The latest Covid wave, which is being driven by the highly contagious Omicron 5 variant, is a “real cause for concern”, especially in terms of a “potential patient overload”, said Nino Cartabellotta, president of the Gimbe Foundation. 

As Italian cities prepare to host a packed calendar of concerts and festivals this summer, health experts are questioning whether such events should actually take place given the high risk of transmission associated with mass gatherings.

READ ALSO: What tourists in Italy need to know if they get Covid-19

“Rescheduling these types of events would be the best thing to do right now,” said Massimo Ciccozzi, Director of Epidemiology at Campus Bio-Medico University of Rome. 

The summer wave is expected to peak in mid-July but, Ciccozzi warns, the upcoming live events might “delay [the peak] until the end of July or even beyond” and extend the infection curve.

Antonello Maruotti, Professor of Statistics at LUMSA University of Rome, recently shared Ciccozzi’s concerns, saying that live events as big as Maneskin’s scheduled Rome concert are “definitely not a good idea”. 

The Italian rock band are slated to perform at the Circus Maximus on Saturday, July 9th but the expected turnout – over 70,000 fans are set to attend the event – has raised objections from an array of Italian doctors, with some warning that the concert might cause as many as 20,000 new cases.

If it were to materialise, the prospected scenario would significantly aggravate Lazio’s present medical predicament as there are currently over 186,000 Covid cases in the region (nearly 800 patients are receiving treatment in local hospitals).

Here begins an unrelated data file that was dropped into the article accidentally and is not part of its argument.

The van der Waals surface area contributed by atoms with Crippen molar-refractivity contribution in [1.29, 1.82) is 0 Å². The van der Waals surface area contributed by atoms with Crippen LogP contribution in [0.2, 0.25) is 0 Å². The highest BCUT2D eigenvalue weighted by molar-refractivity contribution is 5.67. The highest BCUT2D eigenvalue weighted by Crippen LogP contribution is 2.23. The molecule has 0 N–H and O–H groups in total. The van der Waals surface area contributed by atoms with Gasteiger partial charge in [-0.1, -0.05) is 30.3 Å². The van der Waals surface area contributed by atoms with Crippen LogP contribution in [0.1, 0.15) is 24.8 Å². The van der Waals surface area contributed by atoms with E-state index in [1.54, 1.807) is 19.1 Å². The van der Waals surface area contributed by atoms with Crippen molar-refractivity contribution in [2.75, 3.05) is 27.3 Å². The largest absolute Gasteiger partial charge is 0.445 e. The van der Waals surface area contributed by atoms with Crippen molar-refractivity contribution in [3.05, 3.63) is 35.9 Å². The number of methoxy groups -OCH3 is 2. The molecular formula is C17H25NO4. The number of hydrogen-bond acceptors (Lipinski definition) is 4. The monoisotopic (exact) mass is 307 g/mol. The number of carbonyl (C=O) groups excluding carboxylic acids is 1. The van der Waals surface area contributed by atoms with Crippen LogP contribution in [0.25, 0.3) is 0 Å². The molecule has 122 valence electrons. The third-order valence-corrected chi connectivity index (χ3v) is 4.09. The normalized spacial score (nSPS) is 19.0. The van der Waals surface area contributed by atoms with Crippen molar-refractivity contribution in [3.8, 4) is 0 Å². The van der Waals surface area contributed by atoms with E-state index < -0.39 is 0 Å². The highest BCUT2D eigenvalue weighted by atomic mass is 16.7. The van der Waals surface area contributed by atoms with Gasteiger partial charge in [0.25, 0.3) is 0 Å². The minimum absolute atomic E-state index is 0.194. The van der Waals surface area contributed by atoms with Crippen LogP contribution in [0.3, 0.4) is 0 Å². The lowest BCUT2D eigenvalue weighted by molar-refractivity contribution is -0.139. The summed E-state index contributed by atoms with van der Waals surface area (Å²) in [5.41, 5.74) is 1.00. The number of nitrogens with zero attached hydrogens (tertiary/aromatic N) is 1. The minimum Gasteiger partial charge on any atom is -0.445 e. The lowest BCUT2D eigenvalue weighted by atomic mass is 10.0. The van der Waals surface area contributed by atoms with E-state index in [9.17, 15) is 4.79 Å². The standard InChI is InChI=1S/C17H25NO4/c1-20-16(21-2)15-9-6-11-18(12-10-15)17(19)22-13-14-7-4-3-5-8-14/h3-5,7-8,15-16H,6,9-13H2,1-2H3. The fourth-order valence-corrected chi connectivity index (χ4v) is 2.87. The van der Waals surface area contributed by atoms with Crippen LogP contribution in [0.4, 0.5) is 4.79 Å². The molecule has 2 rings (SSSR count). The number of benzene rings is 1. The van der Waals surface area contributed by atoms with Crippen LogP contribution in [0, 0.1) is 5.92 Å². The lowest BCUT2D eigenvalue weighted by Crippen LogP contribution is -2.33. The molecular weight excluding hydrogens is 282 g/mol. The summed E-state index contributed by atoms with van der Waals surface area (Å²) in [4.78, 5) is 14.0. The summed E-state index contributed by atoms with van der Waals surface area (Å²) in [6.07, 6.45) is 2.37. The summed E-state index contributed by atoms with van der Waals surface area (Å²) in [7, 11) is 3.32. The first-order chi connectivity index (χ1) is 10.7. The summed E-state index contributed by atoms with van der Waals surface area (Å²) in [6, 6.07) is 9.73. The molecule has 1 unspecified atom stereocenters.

Italian rock band Maneskin performing in Turin

Italian rock band Maneskin are expected to perform at the Circus Maximus in Rome on Saturday, July 9th. Photo by Marco BERTORELLO / AFP

But, despite pleas to postpone the event, it is likely that Maneskin’s concert will take place as scheduled.

Alessandro Onorato, Rome’s Tourism Councillor, said that rescheduling is “out of question” and that “all recommendations from the local medical authorities will be adopted” with the help of the event’s organisers and staff on the ground.

At the time of writing, there is also no indication that the Italian government will consider postponing other major live events scheduled to take place in the coming weeks, though the situation is evolving rapidly and a U-turn on previous dispositions can’t be ruled out.

READ ALSO: At a glance: What are the Covid-19 rules in Italy now?

On this note, it is worth mentioning that Italy has now scrapped all of its former Covid measures except the requirement to wear FFP2 face masks on public transport (though not on planes) and in healthcare settings.

The use of face coverings is, however, still recommended in all crowded areas, including outdoors – exactly the point that leading Italian doctors are stressing in the hope that live events will not lead to large-scale infection.

Antonio Magi, President of Rome’s OMCEO (College of Doctors, Surgeons and Dentists), said: “Our advice is to wear FFP2 masks […] in high-risk situations.”

“I hope that young people will heed our recommendations and think about the health risks that their parents or grandparents might be exposed to after the event [they attend].”